Apparently, President Joe Biden doesn’t remember the United States being “forced” into an economic shutdown in March 2020, as a means of confronting a once-in-a-century viral pandemic.
At least that’s the perspective of Rep. James Comer, R-Ky.
Otherwise, how else to explain Biden’s angry comments from a Tuesday speech, stating that former President Donald Trump was one of the two worst presidents for job creation in American history — alongside Herbert Hoover?
“Under Donald Trump, we had the strongest economy in my lifetime,” said the 49-year-old congressman, while adding that, “everybody in my state was [essentially at] full employment.”
Comer’s recollections of the Trump-era economic shutdown greatly differ from President Biden’s.
Behind the scenes, Comer remembers how Dr. Anthony Fauci — who was advising Trump’s White House at the time — tried to convince state governors and federal officials to shut down businesses and everyday life, in general.
At least for a while.
In essence, Fauci’s counsel led to a “forced” means of halting the world’s top-ranked economy and skyrocketing unemployment levels seemingly overnight.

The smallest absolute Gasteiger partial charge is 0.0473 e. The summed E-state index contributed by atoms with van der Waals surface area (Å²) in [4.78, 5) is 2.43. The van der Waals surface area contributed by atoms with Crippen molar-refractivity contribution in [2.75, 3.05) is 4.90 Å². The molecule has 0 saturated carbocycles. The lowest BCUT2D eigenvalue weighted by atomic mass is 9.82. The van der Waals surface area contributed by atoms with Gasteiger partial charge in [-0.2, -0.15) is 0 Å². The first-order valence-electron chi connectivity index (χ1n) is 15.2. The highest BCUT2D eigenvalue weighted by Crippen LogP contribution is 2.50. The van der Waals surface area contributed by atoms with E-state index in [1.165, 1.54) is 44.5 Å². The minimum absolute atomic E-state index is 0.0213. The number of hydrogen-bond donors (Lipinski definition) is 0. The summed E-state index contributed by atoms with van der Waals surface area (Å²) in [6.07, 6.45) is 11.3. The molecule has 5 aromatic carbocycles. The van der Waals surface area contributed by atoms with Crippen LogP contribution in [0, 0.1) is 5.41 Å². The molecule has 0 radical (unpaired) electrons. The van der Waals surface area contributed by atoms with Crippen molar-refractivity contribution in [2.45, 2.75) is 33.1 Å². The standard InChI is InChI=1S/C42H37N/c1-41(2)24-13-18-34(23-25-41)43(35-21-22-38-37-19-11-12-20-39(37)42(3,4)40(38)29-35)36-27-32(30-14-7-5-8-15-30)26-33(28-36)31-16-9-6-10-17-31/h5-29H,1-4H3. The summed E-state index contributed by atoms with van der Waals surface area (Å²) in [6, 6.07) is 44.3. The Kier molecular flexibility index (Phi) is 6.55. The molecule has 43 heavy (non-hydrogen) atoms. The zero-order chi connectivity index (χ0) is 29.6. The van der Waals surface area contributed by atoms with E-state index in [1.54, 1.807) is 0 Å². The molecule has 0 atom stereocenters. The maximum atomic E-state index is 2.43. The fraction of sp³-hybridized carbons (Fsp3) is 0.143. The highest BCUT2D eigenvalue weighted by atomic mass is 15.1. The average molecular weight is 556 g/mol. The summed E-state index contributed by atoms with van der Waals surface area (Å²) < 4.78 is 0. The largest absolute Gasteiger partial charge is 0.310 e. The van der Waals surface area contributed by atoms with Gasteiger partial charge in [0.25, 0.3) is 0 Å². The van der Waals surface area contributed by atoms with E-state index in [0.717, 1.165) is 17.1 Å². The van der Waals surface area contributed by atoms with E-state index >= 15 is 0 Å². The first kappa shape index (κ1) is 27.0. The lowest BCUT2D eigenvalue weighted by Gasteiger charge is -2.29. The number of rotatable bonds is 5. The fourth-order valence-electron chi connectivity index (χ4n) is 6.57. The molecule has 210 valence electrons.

“[President Trump] did not want to shut down the economy” in March 2020, recalled Comer to Newsmax. “And if that’s what [Biden’s] counting” when spinning a jobs report, that’s wrong.
Comer countered: “Everyone will remember, under Donald Trump, we had the strongest economy. It was clicking on every cylinder. We had cut taxes. We cut regulations. We did all the things that Joe Biden needs to do now … the economy was just rolling right along.”
Fast forward to the present.
“And now we have Biden in office for  months, and the writing’s on the wall,” said Comer, the Trump-backed congressman who’s running for reelection in Kentucky’s 1st District this November.
“The economy’s really bad now, and it’s only going to get worse.”
Comer’s assessment of Trump’s pre-COVID progress with jobs and the economy run similar to previous reporting from The Wall Street Journal:
- “The unemployment rate fell from 4.7% shortly after Trump’s election to 3.5% by the end of 2019, below Federal Reserve expectations of about 4.5%,” wrote the Journal in October 2020, just a few weeks before that year’s presidential election.
- “During Trump’s first three years in office, median household incomes grew, inequality diminished, and the poverty rate among Black people fell below 20% for the first time in post-World War II records.”
- Also, the unemployment rate among Black people “went under 6% for the first time in records going back to 1972.”
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